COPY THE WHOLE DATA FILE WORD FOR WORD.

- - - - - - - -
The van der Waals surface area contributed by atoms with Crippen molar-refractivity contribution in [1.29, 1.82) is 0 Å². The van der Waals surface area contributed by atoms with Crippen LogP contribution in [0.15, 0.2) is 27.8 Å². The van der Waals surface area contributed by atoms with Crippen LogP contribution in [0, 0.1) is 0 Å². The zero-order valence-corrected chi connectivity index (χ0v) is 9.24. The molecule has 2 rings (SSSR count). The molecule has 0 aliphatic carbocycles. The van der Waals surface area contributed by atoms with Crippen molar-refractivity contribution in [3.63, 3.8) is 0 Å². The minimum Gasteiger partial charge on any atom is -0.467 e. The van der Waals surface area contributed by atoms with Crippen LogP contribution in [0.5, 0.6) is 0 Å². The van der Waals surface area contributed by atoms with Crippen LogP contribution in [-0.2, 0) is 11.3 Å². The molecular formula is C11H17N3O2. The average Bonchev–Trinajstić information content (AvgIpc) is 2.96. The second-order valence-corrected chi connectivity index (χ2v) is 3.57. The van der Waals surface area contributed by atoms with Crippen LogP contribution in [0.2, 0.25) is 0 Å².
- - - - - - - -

The van der Waals surface area contributed by atoms with Crippen molar-refractivity contribution in [1.29, 1.82) is 0 Å². The van der Waals surface area contributed by atoms with Crippen LogP contribution in [0.15, 0.2) is 27.8 Å². The van der Waals surface area contributed by atoms with Crippen LogP contribution in [0, 0.1) is 0 Å². The zero-order valence-corrected chi connectivity index (χ0v) is 9.24. The molecule has 2 rings (SSSR count). The molecule has 0 aliphatic carbocycles. The van der Waals surface area contributed by atoms with Crippen molar-refractivity contribution in [3.63, 3.8) is 0 Å². The minimum Gasteiger partial charge on any atom is -0.467 e. The van der Waals surface area contributed by atoms with Crippen LogP contribution in [0.5, 0.6) is 0 Å². The van der Waals surface area contributed by atoms with Crippen LogP contribution in [-0.2, 0) is 11.3 Å². The molecular formula is C11H17N3O2. The average Bonchev–Trinajstić information content (AvgIpc) is 2.96. The second-order valence-corrected chi connectivity index (χ2v) is 3.57. The van der Waals surface area contributed by atoms with Crippen LogP contribution in [0.2, 0.25) is 0 Å².